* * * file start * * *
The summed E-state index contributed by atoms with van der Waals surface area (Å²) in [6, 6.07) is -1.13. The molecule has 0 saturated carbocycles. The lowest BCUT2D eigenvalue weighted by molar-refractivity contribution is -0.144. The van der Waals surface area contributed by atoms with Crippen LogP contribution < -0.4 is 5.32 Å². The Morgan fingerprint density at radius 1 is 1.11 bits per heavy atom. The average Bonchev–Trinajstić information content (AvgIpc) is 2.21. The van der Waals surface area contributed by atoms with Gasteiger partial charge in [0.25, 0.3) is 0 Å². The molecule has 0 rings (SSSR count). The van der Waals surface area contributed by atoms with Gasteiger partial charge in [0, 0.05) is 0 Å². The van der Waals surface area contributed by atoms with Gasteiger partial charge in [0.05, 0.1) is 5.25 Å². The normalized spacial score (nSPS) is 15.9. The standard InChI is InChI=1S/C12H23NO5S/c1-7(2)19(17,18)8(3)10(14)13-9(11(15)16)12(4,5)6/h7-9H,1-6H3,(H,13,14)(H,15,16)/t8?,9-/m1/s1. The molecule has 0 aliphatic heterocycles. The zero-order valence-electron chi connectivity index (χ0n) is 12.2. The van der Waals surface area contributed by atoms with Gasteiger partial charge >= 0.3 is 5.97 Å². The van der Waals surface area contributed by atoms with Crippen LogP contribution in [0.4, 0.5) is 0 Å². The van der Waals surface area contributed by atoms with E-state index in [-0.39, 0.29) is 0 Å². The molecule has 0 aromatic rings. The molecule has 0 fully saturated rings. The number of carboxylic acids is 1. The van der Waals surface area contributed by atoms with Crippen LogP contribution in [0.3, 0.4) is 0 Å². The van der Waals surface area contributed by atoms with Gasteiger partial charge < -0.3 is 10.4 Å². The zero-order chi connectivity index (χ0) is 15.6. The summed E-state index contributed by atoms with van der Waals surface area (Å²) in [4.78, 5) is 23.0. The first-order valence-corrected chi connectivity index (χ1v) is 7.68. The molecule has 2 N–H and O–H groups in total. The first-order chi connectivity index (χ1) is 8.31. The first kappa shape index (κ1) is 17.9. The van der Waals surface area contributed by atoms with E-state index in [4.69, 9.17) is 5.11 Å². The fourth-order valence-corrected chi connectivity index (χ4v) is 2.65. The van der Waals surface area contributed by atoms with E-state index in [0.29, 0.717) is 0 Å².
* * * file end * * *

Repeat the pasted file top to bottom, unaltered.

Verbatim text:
The summed E-state index contributed by atoms with van der Waals surface area (Å²) in [6, 6.07) is -1.13. The molecule has 0 saturated carbocycles. The lowest BCUT2D eigenvalue weighted by molar-refractivity contribution is -0.144. The van der Waals surface area contributed by atoms with Crippen LogP contribution < -0.4 is 5.32 Å². The Morgan fingerprint density at radius 1 is 1.11 bits per heavy atom. The average Bonchev–Trinajstić information content (AvgIpc) is 2.21. The van der Waals surface area contributed by atoms with Gasteiger partial charge in [0.25, 0.3) is 0 Å². The molecule has 0 rings (SSSR count). The van der Waals surface area contributed by atoms with Gasteiger partial charge in [0, 0.05) is 0 Å². The van der Waals surface area contributed by atoms with Gasteiger partial charge in [0.05, 0.1) is 5.25 Å². The normalized spacial score (nSPS) is 15.9. The standard InChI is InChI=1S/C12H23NO5S/c1-7(2)19(17,18)8(3)10(14)13-9(11(15)16)12(4,5)6/h7-9H,1-6H3,(H,13,14)(H,15,16)/t8?,9-/m1/s1. The molecule has 0 aliphatic heterocycles. The zero-order valence-electron chi connectivity index (χ0n) is 12.2. The van der Waals surface area contributed by atoms with Gasteiger partial charge >= 0.3 is 5.97 Å². The van der Waals surface area contributed by atoms with Crippen LogP contribution in [0.4, 0.5) is 0 Å². The van der Waals surface area contributed by atoms with E-state index in [-0.39, 0.29) is 0 Å². The molecule has 0 aromatic rings. The molecule has 0 fully saturated rings. The number of carboxylic acids is 1. The van der Waals surface area contributed by atoms with Crippen LogP contribution in [0.3, 0.4) is 0 Å². The van der Waals surface area contributed by atoms with Gasteiger partial charge < -0.3 is 10.4 Å². The zero-order chi connectivity index (χ0) is 15.6. The summed E-state index contributed by atoms with van der Waals surface area (Å²) in [4.78, 5) is 23.0. The first-order valence-corrected chi connectivity index (χ1v) is 7.68. The molecule has 2 N–H and O–H groups in total. The first-order chi connectivity index (χ1) is 8.31. The first kappa shape index (κ1) is 17.9. The van der Waals surface area contributed by atoms with E-state index in [4.69, 9.17) is 5.11 Å². The fourth-order valence-corrected chi connectivity index (χ4v) is 2.65. The van der Waals surface area contributed by atoms with E-state index in [0.29, 0.717) is 0 Å².